Posted on Jul 07, 2006 | Comments 2
A warrior, just back from the war in Iraq , is haunted by nightmares of bodies on the battleground. A woman keeps replaying in her mind the day that she was cruelly raped. A man has flashbacks of the time that he was beaten by his stepfather.
These incidents are the result of stress and it is a special kind of stress. It is a stress so overwhelming, so irresistible that it is known as post-traumatic stress disorder. The important thing to remember about post-traumatic stress disorder is that it is far more common than one might think.
First brought to the publicâ€™s attention following the Vietnam War, post-traumatic stress disorder afflicts everyone from earthquake victims to survivors of kidnapping. Frequently, PTSD, as it is known, it occurs when an individualâ€™s life has been threatened, or the life of someone close to him or her has been jeopardized.
In excess of five million people are believed to be affected by the disorder. There are a number of telltale signs of post-traumatic stress disorder. For instance, an individual might experience continual flashbacks or nightmares.
He or she may experience feelings of irritability or frustration. He or she might have an exaggerated startle response, such as jumping when hearing a noise in an otherwise quiet room. He or she may lose interest in work, relationships, or other things that used to be enjoyed. The symptoms may become especially pronounced when the anniversary of the disturbing event rolls around.
Although stories of soldiers with PTSD are well known, women are actually more vulnerable to the disorder. Also, there is evidence that there may be a genetic predisposition for PTSD. PTSD can lead to major depression, alcoholism, or drug abuse. If a specific person was responsible for the traumaâ€”say a husband, boyfriend, or neighborâ€”the after-effects may be particularly bad.
It is interesting to note that a specific sound or smell can trigger a flashback for an individual suffering from PTSD. This is part of the reason that the disorder is so troubling. In essence, the individual has difficulty escaping the memory of what happened to him or her. The recurring nightmares and flashbacks are signs that the individual has not been able to process the memory appropriately.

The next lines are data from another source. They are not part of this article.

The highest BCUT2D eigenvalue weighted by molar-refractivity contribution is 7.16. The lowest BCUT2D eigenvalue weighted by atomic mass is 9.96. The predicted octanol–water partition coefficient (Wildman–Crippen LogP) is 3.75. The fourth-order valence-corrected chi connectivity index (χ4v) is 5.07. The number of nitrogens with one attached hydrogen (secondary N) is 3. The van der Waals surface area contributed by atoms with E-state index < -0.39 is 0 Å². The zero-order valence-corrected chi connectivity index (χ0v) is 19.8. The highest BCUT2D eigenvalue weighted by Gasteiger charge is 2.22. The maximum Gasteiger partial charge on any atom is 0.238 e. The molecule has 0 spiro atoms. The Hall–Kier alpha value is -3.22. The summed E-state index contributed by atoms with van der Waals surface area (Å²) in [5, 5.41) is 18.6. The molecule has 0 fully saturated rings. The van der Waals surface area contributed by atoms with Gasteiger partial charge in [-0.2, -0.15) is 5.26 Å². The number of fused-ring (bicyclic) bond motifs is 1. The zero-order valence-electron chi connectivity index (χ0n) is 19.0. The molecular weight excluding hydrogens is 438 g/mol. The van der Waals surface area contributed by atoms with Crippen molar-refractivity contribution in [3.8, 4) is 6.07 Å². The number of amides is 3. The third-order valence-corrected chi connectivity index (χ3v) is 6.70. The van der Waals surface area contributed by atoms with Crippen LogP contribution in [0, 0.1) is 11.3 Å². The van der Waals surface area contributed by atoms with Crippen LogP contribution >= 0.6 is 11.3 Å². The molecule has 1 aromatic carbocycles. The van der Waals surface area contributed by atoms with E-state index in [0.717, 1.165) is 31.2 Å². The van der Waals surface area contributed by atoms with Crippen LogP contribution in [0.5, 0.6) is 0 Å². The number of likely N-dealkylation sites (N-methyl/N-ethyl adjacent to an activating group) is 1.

An individual afflicted with PTSD may feel a sense of hopelessness. Since his or her ordeal seems to be repeating itself, he or she may find it difficult to come to terms with the event. This is why PTSD is such an incapacitating condition.
However, it is important to recognize the fact that there is hope for those struggling with this disorder. Through talk therapy and medication, an individual can learn how to properly process the traumatic memory.
The nightmares and flashbacks eventually disappear, as the individual receives a new leash on life. It should be pointed out that there is no instant fix or cure for PTSD. It can haunt people for months, if not years.
It is a mental condition that is still shrouded in a great deal of secrecy. There are also many misunderstandings about the disorder. It may cause someone to miss work, or to lose his or her job entirely.
It can ruin marriages and other close relationships. A great deal of additional research needs to be done in order to sufficiently address the problem of PTSD. In the meantime, there are specific steps you can take to lessen the likelihood that you will suffer from the disorder.
If you have become the victim of a harrowing event, seek help immediately. Discuss the incident with your family doctor and ask him or her for a referral to a therapist and psychiatrist. Donâ€™t wait until your symptoms are out of control before you seek help. While this type of stress is not curable, it is entirely treatable.
The significant thing for you to remember is that you are not alone, that there are a number of mental health experts who stand ready to help you. Also, try to think of yourself as a survivor rather than as a victim.
You may find you are better able to cope with the stress that way. Also, recognize the fact that the incident, though harrowing, has passed. Once you realize that you are unlikely again to go through such a horror, you may be able to put the incident into the proper viewpoint.
Posted in: Stress Management